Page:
A Sermon preached by the Rev. Michael Anderson Bullock
[2 Samuel 7:1-11, 16; Romans 16:25-27; Luke 1:26-38]
Mary said, “Yes.” Mary said, “Yes;” and as a result nothing has been the same.
I did not grow up in a religious tradition that took Mary very seriously. Part of that stemmed from how frequently the Blessed Virgin was cast into a plastic statue and painted in safe, pastel colors. The less reactive alternative to this was simply to acknowledge that she was the mother of Jesus. So, between the two extremes so typical of a generic Protestant and Catholic outlooks, I have over the years come to recognize and appreciate the fact that the Christian tradition needs to honor Mary with the highest respect and admiration. Yet, more than this obligatory nod in her direction (especially at this time of the year), I realize more clearly that the Blessed Virgin Mary is the model for the church; and you and I are the church.
So, what can we take from Mary as our model and our guiding partner, as we strive to be faithful members of Christ’s Body?
On this 4th Sunday of Advent, in a liturgical year when in six hours we will reconvene to celebrate Christmas, we make time to pay attention to Mary. It is, I believe, important and necessary time.
As with so many of the Bible’s foundational figures, we don’t know very much about Mary’s life. Tradition claims that her parents were named Anne and Joachim, but the story behind this rendering suspiciously echoes the Old Testament’s account of the barren Hannah’s conception of the prophet Samuel [1 Samuel 1:2-2:12]. Added to this, Roman Catholic tradition has surrounded Mary with several unbiblical dogmas that may originally have been intended to protect her true and exceptional example but (in fact) have made her more of a rarified image. No matter: Mary said, “Yes.” This is the essential quality that we find in God’s “highly favored” one. Mary, in her humanity, said, “Yes” –yes to God; and that has made all the difference.
In St. Luke’s account of the “Annunciation” (the gospel for this year’s ironically overshadowed, if not hidden, Advent 4), we encounter Mary’s experience of her special ministry. The angel Gabriel appeared to her and greeted Mary: “Hail, O favored one, the Lord is with you!” Mary immediately recognizes that she is encountering holiness, that this angel Gabriel brings to her the reality of God; and to prove the point her response is cast with startled and wondering fear. In this, I do love the old, formal translation from the King James Version of Mary’s reaction to Gabriel’s message. I love it because its formal cadences reveal where Mary is. The Authorized Version expresses this scene this way: And when she saw [the angel], she was troubled at his saying, and cast in her mind what manner of salutation this should be. [Luke 1:29] Indeed she did!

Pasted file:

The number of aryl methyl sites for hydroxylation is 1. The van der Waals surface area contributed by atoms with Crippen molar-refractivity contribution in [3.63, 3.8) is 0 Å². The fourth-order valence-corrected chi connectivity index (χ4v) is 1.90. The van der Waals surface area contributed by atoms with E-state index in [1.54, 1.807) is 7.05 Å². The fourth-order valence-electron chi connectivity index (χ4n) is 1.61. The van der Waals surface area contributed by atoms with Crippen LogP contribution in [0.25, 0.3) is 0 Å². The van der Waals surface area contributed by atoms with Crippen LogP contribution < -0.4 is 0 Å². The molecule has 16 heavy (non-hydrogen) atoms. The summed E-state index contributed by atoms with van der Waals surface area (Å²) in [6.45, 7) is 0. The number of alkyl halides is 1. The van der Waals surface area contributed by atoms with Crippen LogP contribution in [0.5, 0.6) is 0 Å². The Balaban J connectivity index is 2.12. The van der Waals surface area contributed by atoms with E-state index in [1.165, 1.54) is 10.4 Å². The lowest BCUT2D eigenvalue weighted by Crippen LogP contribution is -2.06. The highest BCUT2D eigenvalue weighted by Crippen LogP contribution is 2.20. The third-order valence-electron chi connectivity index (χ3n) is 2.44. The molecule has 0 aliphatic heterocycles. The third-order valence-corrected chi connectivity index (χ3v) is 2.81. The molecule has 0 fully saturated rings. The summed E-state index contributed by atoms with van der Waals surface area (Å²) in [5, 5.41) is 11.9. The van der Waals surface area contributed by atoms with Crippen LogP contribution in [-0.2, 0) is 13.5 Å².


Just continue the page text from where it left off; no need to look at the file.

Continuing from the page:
Fear is Mary’s immediate response. I trust that you remember that I have posed to you many times before that fear is the opposite of faith; and it is, except that fear as that which drives us to run away is not the kind of fear that the Bible regularly speaks about as an appropriate response to God. Yes, in the presence of the Maker of heaven and earth, our knees understandably shake. No matter how tender we may feel about God, being in the presence of the Creator of all that is appropriately brings about a deep sense of awe, reverence. It is from this sense of profound reverence (with knees shaking, perhaps) that this faithful expression of fear stems.
So it is that the angel Gabriel eases Mary’s mind with the most important words all of us need to hear, when confronted by the awesome presence of God: Do not be afraid ... for you have found favor with God. [1:30]
Reverence for God and for the things of God: It can seem so old fashioned now to us in our digital age. But reverence allows us to be open to that which is larger than ourselves so that, as our baptismal vows put it, we may “respect the dignity of every human being”, including ourselves.